Our students can also take up a variety of work experience opportunities alongside their studies or during holidays. These have included, for example, mental health work placements abroad, Nightline counselling posts and involvement in the Psychology student magazine Cognoscenti.
A level: ABB plus grade B / 6 in GCSE Mathematics or Statistics.
Applicants with no natural science subject at A Level are normally expected to have a grade B / 6 in in two science subjects or double science at GCSE.
If you are taking science A Level, you must also achieve a pass in the science practical if this includes a separate practical assessment.
IB: 36 plus 5 in Higher Level Mathematics or 6 in Standard Level Mathematics.
A natural science subject at Higher Level is preferred, otherwise at least 5 in a natural science subject at Standard Level will be considered.
Our standard GCSE requirements
All applicants must possess a minimum level of competence in the English Language and in Mathematics/Science. A pass at Grade C or above, or Grade 4 or above in GCSE English Language and in Mathematics or a Science, or an equivalent qualification, satisfies this University requirement.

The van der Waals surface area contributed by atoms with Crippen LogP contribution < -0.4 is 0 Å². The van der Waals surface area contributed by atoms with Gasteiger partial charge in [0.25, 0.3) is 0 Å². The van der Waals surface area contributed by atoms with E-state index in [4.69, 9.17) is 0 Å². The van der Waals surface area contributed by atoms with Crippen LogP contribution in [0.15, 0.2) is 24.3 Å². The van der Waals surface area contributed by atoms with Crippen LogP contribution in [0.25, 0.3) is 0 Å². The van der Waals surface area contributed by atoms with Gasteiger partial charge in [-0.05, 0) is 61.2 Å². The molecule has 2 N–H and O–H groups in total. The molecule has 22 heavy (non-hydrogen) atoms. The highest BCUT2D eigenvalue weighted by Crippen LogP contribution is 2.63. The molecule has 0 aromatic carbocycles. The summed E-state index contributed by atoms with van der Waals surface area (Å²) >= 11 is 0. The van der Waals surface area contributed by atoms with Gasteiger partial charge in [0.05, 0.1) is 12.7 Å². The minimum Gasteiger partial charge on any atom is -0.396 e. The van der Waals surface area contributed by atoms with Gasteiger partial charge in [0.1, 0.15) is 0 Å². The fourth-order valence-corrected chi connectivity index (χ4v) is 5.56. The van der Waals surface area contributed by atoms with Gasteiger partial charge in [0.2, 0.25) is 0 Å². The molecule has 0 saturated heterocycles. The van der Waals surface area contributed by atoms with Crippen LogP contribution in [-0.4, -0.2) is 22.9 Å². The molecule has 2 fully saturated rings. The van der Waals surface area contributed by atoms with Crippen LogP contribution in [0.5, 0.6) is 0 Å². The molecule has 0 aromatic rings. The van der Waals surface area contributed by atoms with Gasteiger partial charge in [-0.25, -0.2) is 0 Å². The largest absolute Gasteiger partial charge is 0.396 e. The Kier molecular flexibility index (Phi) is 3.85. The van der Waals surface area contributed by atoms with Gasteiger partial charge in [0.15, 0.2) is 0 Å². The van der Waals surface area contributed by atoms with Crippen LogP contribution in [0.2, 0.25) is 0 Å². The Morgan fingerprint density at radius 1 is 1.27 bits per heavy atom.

Additional requirements: You will also need to meet our English Language requirements.
Contextual data and differential offers
Warwick may make differential offers to students in a number of circumstances. These include students participating in the Realising Opportunities programme, or who meet two of the contextual data criteria. Differential offers will be one or two grades below Warwick’s standard offer (to a minimum of BBB).
- Warwick International Foundation Programme (IFP)
All students who successfully complete the Warwick IFP and apply to Warwick through UCAS will receive a guaranteed conditional offer for a related undergraduate programme (selected courses only). For full details of standard offers and conditions visit the IFP website.
- We welcome applications from students with other internationally recognised qualifications. For more information please visit the international entry requirements page.
Taking a gap year
Applications for deferred entry welcomed.
We do not typically interview applicants. Offers are made based on your UCAS form which includes predicted and actual grades, your personal statement and school reference.
Brain and Behaviour
In this module you'll learn about the structure and function of the nervous system, how we detect and respond to stimulation and how behaviour changes with experience. After exploring memory, language, emotion and goal-directed action, you'll study contemporary and historical approaches to psychological disorders. This will give you a critical appreciation of psychology as a science.
Psychology in Context